Salvage Cars Buyer Tips

How Does a Car Gain a Salvage Title, and is It Possible to Fix the Car So the Title is Clean Again?

By Mike Richards Updated: 07/30/2018 Posted: 04/10/2017

It’s easy to get excited when you see an amazing deal on a car you’ve always wanted on an auction site—until, of course, you see that the vehicle has a salvage title. If you know anything about cars, you probably know that a lot of experts advise against buying cars with salvage titles. You might be quick to click past a salvage car or to ignore salve vehicles when you filter online searches.

Not so fast. A salvage car can indeed be a savvy financial decision—but only if you know what you’re getting into, and how to keep the deal profitable.

How Does a Car Get a Salvage Title?

Cars with a salvage title have been salvaged—declared a total loss, or “totaled”–by an insurance company. Totaled vehicles are simply those that the insurer has decided not to repair after they are damaged. In most cases, this is a purely financial consideration, with insurers weighing the potential costs of restoration against the cost of the vehicle itself. Thus low-value cars with extensive damage are more likely to be salvaged and end up in salvage lots and auction sites than other cars.

In some cases, however, state law requires an insurer to salvage a car. Cars may be declared a total loss if they are flooded, suffer significant hail damage or face damage to the frame of the vehicle that renders it unsafe to drive or impossible to repair. These are the salvage cars buyers should watch for, since they can never really be restored to their original condition, and may not even be safe to drive.

Common Causes of Salvage Titles

Salvage vehicles can be totaled for a wide variety of reasons, and knowing that a car has a salvage title alone tells you very little about its condition, driveability, or when you should purchase it. Some of the most common reasons vehicles are salvaged include:

  • The car is old or of very low value, and experiences damage in a car accident.
  • The car is new and of high value, but suffers extensive damage that is greater than or equal to the value of the car.
  • The car has been damaged in a hail storm.
  • The car has been flooded.
  • The engine has been damaged in a car accident, or due to sabotage such as the gas tank being filled with sugar.

Knowing why the vehicle has been salvaged can help you determine whether you should buy it, whether you will be able to resell it, and whether it has any value at all. Note that some unscrupulous sellers attempt to obscure the reason for which a vehicle was salvaged, so due diligence and a willingness to do your research are both vital if you want to win at the salvage car game.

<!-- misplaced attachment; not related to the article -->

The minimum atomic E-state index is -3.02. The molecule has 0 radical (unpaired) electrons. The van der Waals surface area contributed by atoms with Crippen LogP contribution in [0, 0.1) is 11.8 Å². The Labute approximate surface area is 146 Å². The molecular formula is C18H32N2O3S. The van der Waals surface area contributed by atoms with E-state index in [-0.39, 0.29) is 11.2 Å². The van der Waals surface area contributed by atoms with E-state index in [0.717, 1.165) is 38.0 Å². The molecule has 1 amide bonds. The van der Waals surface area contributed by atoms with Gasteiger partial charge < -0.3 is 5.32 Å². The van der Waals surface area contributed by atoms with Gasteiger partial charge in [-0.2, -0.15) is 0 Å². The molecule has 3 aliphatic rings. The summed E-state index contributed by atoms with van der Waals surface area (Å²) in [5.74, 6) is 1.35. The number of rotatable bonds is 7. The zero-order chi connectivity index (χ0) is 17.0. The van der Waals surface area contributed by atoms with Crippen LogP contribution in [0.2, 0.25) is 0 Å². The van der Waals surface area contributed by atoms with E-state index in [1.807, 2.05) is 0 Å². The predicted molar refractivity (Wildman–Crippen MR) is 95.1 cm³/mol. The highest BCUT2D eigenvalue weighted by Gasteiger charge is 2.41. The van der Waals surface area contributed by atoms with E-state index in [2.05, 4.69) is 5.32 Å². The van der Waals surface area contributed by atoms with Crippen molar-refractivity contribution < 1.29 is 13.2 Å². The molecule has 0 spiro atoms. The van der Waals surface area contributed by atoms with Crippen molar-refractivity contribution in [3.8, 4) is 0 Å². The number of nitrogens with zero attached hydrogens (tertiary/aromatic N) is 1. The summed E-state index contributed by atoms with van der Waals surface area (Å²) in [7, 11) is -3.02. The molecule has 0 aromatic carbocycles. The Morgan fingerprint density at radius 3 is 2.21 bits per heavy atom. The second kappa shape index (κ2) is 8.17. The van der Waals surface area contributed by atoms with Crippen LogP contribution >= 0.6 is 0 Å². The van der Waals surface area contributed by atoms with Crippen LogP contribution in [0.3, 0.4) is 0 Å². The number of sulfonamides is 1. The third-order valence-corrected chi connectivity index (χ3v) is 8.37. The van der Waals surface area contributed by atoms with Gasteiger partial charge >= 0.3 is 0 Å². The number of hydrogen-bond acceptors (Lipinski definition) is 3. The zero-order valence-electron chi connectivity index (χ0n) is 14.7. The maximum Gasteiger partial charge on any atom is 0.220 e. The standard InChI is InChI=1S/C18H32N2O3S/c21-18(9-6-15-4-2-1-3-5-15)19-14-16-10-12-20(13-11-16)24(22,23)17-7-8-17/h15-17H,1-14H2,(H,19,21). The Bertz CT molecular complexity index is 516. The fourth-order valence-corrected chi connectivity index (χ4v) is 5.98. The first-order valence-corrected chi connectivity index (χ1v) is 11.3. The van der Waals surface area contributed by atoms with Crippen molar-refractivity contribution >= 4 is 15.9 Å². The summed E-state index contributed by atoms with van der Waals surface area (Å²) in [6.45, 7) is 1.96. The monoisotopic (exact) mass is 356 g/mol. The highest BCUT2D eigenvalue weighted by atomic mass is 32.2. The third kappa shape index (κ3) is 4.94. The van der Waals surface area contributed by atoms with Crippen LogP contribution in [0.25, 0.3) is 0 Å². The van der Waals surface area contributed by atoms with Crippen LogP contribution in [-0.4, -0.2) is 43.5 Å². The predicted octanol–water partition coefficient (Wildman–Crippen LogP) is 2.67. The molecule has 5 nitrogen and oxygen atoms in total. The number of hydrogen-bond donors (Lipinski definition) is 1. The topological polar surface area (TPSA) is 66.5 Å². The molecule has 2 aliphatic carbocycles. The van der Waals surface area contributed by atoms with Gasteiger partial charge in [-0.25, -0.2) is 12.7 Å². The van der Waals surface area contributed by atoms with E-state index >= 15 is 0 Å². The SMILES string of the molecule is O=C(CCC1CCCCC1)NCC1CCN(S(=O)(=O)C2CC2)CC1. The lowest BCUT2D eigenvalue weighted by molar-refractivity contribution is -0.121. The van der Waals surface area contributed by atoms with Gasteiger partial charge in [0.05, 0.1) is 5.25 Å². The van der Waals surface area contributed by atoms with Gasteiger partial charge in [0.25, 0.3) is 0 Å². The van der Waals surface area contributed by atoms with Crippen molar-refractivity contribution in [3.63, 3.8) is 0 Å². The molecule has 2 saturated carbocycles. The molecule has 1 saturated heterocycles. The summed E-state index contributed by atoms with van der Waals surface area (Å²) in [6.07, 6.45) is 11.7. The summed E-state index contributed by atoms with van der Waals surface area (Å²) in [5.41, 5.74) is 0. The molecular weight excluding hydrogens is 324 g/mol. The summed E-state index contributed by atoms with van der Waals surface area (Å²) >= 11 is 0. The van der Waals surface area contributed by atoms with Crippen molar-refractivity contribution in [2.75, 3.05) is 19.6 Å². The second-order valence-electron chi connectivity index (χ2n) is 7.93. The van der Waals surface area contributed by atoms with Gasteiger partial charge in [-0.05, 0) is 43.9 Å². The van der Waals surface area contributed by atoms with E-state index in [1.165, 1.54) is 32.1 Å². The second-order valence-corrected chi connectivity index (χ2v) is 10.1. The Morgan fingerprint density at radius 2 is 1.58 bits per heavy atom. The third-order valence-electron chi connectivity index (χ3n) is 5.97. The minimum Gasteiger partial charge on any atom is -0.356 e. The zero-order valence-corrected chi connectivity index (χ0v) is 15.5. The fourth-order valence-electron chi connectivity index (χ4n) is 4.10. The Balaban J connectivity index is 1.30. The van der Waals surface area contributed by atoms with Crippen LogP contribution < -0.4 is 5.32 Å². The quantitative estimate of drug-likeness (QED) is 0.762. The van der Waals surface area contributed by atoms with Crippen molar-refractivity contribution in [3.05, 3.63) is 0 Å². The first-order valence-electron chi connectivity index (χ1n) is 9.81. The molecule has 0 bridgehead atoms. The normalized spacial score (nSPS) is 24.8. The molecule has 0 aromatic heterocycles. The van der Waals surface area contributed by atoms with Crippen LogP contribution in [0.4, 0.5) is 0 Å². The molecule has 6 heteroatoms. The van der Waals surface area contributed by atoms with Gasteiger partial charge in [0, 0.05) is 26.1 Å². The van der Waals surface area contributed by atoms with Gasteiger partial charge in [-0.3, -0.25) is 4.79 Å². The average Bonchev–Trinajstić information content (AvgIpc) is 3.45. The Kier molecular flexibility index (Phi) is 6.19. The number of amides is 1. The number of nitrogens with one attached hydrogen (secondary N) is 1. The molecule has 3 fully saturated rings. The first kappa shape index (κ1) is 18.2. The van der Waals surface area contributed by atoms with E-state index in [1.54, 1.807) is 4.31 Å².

When to Buy, When to Pass

Whether you should purchase a salvage vehicle is a personal decision dependent on your ability to pay for the car, to repair it, and to find a suitable buyer. However, some considerations can help you determine whether a salvage car is appropriate. A salvage car may be a good option if:

  • The car is inexpensive, and you can pay in cash.
  • The cost to repair the car is minimal.
  • The damage to the car is purely cosmetic, and renders it neither unsafe to drive nor cosmetically irreparable.
  • You can work with a mechanic or body expert you trust.

You should not buy a salvage vehicle if:

  • You cannot pay for the car in cash.
  • The car has severe structural problems that will be costly to fix.
  • You cannot get a vehicle history report; without such a report, you cannot rely on the seller’s word alone about why the car is a salvage vehicle.
  • You need to recover a very specific amount from the sale; selling and reselling of salvage vehicles is inherently unpredictable.

Financial Considerations for Purchasing a Salvage Vehicle

Purchasing a salvage vehicle is a bit different from purchasing a more traditional car. For one thing, most lenders will not finance a salvage vehicle. The reason for this is fairly simple: the value of a salvage vehicle is unpredictable, and its status as a salvage car drives down its potential resale value. Because salvage cars often suffer mechanical issues, it’s also possible that the car will die before the loan is paid off.

For this reason, and because buying a salvage car with a loan is a bad investment, you should be prepared to pay for the car in cash, out of your own pocket.

Before purchasing a salvage car, you’ll want to ensure you are able to insure the vehicle. Not all insurers will insure salvage title cars, so if you plan to drive the vehicle, you must work out insurance arrangements in advance.

Can a Title Be Repaired?

Repairing a salvage title is no simple matter. Once a salvage car is a salvage car, it must always have a salvage title. So-called title washing, the process of registering a car in a new state in an attempt to obscure its status as a salvage vehicle, is illegal and can subject you to both civil and criminal penalties.

In some states, it’s possible to repair damage to a car and register it as a refurbished title. In this case, a buyer will still be able to see that the car was a salvage vehicle, but the restored title denotes a car that has been substantially repaired.

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